Back then job interviewers routinely asked married women if they were planning to start a family. Mothers were quizzed about childcare provision and always kept it a secret when their children were ill, even enlisting the help of a trusty neighbour. They may have been frazzled but they swore they could cope.

Today comes the news that working mums spend 28 hours a week looking after the home and family on top of their full-time jobs. This includes shopping, cooking, making beds and - you've guessed it - driving their children to school.

 'So why did the school sign make you mad?' asked my other half, innocently.
 'The shop owner,' I sighed. 'She's just making excuses.'
 'She?' he said, smiling at my indignation. 'How do you know it's not  a He?'

 He's right, I admit. But then he's a man,  Maybe we've found a different kind of equality after all?


Sunday, 10 March 2013

Mum's definitely the word...

Photo: Am I imagining it or does the envelope of my card actually look like it says 'mum'!

My post last week encouraging children to 'believe in make-believe' has a fitting post script today.

When three-year-old Millie got her mum a Mother's Day card, she wanted to scribble on the envelope, too.  Her dad didn't think anything of it till he spotted a special word in the wavy lines.  Yes, it was Mum...

Maybe we have another writer in our midst?

Tuesday, 5 March 2013

A ghost in the sea?

Sunrise at Bordeaux Harbour

This exquisite sunrise was sent to me by Guernseyman Robin Banneville, a brilliant amateur photographer who captures the island just as I always remember it. The first thing I saw when I opened this photograph was a ghost staring out from the sea. Just my imagination? Maybe.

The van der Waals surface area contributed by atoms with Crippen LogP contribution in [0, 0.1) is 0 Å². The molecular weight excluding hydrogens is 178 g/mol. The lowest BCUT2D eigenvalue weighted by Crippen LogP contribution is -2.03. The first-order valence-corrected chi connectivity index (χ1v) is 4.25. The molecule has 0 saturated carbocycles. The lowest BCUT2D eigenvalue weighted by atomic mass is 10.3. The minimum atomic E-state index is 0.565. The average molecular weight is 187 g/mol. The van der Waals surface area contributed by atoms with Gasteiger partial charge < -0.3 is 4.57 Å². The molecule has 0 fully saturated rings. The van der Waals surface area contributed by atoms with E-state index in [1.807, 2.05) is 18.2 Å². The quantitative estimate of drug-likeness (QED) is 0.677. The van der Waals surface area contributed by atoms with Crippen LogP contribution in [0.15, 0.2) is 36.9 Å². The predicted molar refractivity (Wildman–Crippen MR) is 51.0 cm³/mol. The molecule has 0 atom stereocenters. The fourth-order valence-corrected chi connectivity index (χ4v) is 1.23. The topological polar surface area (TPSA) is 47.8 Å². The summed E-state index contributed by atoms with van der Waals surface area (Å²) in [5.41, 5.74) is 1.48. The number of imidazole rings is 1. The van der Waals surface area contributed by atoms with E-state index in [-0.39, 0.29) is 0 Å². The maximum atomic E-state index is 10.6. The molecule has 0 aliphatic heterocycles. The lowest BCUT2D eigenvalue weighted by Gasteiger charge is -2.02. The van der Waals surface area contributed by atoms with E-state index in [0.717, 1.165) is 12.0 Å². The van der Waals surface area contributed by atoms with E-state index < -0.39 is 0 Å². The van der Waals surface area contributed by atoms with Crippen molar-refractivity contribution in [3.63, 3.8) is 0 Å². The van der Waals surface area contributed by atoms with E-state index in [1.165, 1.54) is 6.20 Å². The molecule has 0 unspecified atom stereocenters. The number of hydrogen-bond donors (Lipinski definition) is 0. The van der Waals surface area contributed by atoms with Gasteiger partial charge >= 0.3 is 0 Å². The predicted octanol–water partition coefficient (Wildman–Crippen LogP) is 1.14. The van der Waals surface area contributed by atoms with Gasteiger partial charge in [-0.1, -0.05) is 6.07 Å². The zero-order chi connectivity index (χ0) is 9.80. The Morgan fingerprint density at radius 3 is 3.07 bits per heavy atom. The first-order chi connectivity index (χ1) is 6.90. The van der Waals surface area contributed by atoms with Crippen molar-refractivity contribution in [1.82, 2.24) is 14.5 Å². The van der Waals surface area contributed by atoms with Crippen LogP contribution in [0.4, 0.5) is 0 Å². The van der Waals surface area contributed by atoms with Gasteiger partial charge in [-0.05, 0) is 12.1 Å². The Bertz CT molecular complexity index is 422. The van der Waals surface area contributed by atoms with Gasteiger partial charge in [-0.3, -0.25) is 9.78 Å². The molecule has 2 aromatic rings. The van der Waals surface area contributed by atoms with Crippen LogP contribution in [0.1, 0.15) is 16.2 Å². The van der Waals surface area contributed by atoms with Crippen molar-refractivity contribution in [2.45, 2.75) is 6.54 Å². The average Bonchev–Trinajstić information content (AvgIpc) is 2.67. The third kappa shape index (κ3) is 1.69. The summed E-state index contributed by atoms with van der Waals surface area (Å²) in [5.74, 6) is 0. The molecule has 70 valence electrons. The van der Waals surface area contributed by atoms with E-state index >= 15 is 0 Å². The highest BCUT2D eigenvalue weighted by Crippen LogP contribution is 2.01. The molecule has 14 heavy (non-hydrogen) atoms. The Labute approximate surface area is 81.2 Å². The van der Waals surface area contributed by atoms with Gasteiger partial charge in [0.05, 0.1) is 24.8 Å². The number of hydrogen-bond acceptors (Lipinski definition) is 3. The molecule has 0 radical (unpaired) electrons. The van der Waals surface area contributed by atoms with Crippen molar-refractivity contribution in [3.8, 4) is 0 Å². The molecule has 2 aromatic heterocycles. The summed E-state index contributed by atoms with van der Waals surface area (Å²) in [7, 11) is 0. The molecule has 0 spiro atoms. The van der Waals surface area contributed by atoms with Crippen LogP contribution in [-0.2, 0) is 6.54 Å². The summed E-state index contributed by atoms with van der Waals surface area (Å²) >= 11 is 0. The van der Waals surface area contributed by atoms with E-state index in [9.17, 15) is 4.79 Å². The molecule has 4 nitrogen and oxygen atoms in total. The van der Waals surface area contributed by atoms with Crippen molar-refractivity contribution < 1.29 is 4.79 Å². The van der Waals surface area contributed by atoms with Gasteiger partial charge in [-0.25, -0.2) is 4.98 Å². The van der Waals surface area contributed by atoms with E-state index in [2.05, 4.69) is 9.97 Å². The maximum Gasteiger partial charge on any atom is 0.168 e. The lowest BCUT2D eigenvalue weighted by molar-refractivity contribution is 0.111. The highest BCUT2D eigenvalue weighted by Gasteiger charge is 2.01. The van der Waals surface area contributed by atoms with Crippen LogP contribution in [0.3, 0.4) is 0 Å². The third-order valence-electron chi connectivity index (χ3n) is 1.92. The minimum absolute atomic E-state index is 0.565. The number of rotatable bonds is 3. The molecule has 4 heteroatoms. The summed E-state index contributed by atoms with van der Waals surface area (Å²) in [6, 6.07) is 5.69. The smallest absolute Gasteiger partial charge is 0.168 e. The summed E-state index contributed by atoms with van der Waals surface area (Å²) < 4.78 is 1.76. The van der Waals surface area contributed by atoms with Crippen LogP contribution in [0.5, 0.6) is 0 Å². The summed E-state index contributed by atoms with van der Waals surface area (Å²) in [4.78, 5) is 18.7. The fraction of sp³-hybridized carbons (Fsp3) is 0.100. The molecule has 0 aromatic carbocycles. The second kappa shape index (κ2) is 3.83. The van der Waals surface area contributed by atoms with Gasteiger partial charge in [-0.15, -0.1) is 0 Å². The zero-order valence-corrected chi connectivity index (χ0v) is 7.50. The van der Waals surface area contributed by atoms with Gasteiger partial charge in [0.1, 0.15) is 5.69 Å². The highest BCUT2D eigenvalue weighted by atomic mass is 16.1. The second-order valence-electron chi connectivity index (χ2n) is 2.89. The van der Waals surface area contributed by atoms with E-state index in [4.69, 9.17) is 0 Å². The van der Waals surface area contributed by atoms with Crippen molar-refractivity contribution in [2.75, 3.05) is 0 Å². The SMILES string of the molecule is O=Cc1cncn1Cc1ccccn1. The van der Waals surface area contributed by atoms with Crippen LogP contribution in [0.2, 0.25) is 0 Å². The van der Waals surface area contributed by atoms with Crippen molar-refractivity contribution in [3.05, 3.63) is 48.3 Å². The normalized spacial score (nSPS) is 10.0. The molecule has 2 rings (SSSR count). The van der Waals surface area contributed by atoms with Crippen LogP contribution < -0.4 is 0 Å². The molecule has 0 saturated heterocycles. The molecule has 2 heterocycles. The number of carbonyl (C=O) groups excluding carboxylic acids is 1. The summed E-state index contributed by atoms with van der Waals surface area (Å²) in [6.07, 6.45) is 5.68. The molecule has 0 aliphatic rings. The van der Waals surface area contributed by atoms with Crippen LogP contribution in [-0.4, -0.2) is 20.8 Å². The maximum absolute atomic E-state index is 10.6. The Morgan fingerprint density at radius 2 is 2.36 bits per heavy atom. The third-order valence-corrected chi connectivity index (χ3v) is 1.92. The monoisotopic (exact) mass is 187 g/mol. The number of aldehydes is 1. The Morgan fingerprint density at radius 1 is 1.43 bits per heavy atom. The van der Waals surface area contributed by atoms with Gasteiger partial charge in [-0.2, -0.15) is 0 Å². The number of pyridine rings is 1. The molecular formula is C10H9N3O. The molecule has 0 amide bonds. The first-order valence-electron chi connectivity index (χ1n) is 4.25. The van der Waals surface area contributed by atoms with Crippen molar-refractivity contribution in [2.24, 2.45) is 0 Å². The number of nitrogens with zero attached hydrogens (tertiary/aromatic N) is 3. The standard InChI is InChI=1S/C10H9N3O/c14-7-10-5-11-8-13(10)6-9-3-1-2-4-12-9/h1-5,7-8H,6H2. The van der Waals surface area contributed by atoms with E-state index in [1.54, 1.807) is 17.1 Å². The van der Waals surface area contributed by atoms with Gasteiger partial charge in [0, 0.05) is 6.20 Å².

But  where would we be  without our imagination? When I was a child my parents would  take me to watch Guernsey's famous sunsets,  and afterwards I really believed that the sun had fallen into the sea.

As I grew up, the power of  make-believe  made me want to write, and thankfully nothing has changed. Children are born with an innate sense of make-believe but some are in danger of losing this ability in an increasingly computerised  world.

The lines between fact and fiction are becoming  blurred as two and three-year-olds sit in front of the screen, entertainment taking the place of  early education.

I've just discovered a wonderful children's book 'The Chimneys of Green Knowe' written in 1958 by Lucy M Boston and reprinted in 2010 by Oldknow Books. This simple story, of a young teenager sent to live with his grandmother during World War Two, was transformed for the screen by Downton Abbey writer Julian Fellowes.  'From Time to Time' starring Maggie Smith,  and featuring Hugh Bonneville, Timothy Spall,  Dominic West and Pauline Collins is one of the most moving adult films I have ever seen.

'Don't tell fairy stories,' my mother used to say when I was  sparing with the truth.

I'm glad I didn't listen.


Thanks, Robin...